Tag Archives: SBC Magazine

Ever Wonder What a Post Frame Engineer Does? Part I

I have been pooh-poohed on occasion for my insistence every post frame building (or barndominium) should have an engineer involved. Very few potential building owners understand what it is an engineer does or how they are adding value to a particular project. 

To follow, in its entirety, is an article by Jess Lohse, originally published in SBC Magazine, June 10, 2019. Once read, you should (like me) go away wondering how it is engineers work as reasonably as they do.

Structural engineers, often referred to as an Engineer of Record (EOR), are positioned early in the construction design process ensure the structural viability of buildings designed by Architects or Building Designers. Certain buildings are exempted from the legal requirements for the use of an Architect or Engineer. Generally these buildings are designated as 1 and 2 family residential structures designed within the prescriptive code. Buildings designed under the IBC, exceeding certain provisions of the IRC or exceeding legal exemption requirements will employ the use of an EOR. Structural engineers are typically brought into a project by the architect/building designer and work on behalf of the project owner and remain engaged throughout the construction of a structure to review and accept deferred submittals and RFIs (request for information) for conformance with the structural plans and specifications, monitor construction and perform special inspections as defined on the permit or as contracted to undertake. Once engaged on a project an EOR will typically work through the following processes:

  1. Conceptual Design
  2. System Design
  3. Element Engineering
  4. Iterative Design & Drafting
  5. Construction Administration

Conceptual Design

  • Review Arch drawings
    • Unit types
    • Bearing walls stack?
  • Location requirements
    • Soil report
    • Exposure Category
    • Wind Load
    • Seismic Load
  • Initial design of building elements
    • Roof, wall & floor layout per Arch drawings
    • Footings & Slabs
    • Bearing walls, Beams & Columns
    • Review MEP conflicts

Conceptual Design

An initial step a structural engineer will take is to review the drawings produced by the architect/building designer. The engineer will look at the various types of units on a larger multifamily project or the variety of room uses in a larger single family home or commercial structure to have an idea of the various uses of a structure. Consideration will be given to potential bearing walls, obviously inclusive of the exterior walls, but potentially to utilize interior walls should the need arise to distribute loads through the interior of the structure.  If the structure has multiple levels, the engineer will note if interior walls fall on top of each other, commonly referred to as ‘stacking’, to efficiently transfer loads between levels.  This information will be referred back to the architect to make any necessary adjustments.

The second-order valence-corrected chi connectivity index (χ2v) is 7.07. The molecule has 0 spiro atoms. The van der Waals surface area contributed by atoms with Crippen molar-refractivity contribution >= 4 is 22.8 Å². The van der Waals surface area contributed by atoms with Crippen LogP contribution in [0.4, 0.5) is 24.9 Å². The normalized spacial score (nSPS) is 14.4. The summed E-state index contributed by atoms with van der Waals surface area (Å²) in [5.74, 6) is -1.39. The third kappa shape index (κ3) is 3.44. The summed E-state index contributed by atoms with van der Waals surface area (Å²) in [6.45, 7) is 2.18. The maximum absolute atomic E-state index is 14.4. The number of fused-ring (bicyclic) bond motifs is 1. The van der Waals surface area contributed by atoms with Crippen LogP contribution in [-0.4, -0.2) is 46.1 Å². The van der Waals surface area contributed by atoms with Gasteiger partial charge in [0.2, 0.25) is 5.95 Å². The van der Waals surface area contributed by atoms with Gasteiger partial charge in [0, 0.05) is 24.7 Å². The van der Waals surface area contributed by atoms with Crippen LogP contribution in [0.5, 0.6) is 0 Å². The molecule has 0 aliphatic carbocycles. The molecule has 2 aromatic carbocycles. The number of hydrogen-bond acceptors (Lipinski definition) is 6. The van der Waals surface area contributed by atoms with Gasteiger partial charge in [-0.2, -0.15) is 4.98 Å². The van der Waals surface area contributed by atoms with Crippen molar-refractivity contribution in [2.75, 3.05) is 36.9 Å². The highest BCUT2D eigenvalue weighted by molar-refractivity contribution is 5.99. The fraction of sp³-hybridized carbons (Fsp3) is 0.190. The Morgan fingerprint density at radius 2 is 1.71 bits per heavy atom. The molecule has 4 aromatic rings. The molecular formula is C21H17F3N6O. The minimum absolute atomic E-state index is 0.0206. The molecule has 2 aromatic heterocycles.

The EOR will determine site specific requirements for the structure that are dependent on its location. This will include a soil report to determine potential footings, which exposure category to design to, applicable wind loads as well as seismic considerations. Once the environmental factors have been determined, the engineer will perform an initial design of building elements such as roof, wall and floor layouts per the architectural drawings, footings and/or slabs, bearing walls including beams and columns, and identify potential mechanical, electrical, and plumbing conflicts. 

Come back tomorrow for a continuation of what an EOR, Engineer of Record, adds to the design and scope of a post frame building.

Tornadoes Reek Havoc

Tornadoes Reek Havoc, Don’t Let Them Wreck You
Excerpts in italics below are from an article first appearing in SBC Magazine June 3, 2019:
“In the past few weeks, weather systems throughout Texas, Oklahoma, Missouri, Indiana and Ohio have had a significant impact on the built environment. As is well known, tornadoes cause severe stress on buildings where the high localized wind loading conditions find the weak point of the structure quickly. This usually is at the location of a wood nail, wood connector or anchor bolt connection, or in our testing experience, a knot or slope of grain deviation in a lumber tension member. An interesting point is that most studs in wall systems are meant to see compression forces not tension, where studs in tension may also be a structural weak point.

As the pictures herein attest, finding the key building material weak point that caused the structural performance to be a debris field is challenging, if not impossible, to do.

Tornado damage in Jefferson City, Mo. as seen on Thursday, May 23, 2019. Photo by David Carson, St. Louis Post-Dispatch.

Questions that need to be sincerely addressed follow, which include but are certainly not limited to:
What were the as-built conditions?
Was the building built to code?
Which aspects of the structure were built to code?
Which aspects of the structure were not built to code?
What is the cause/effect analysis for each code compliant and each non-code compliant condition?

It is obvious that proper construction implementation is key to satisfactory building material performance. Paying close attention to all connecting systems that make up the load path is essential.

The most important outcomes of poor building performance in a high wind or seismic event are that no one gets hurt; the construction industry continues to learn and evolve; and design and installation best practices improve.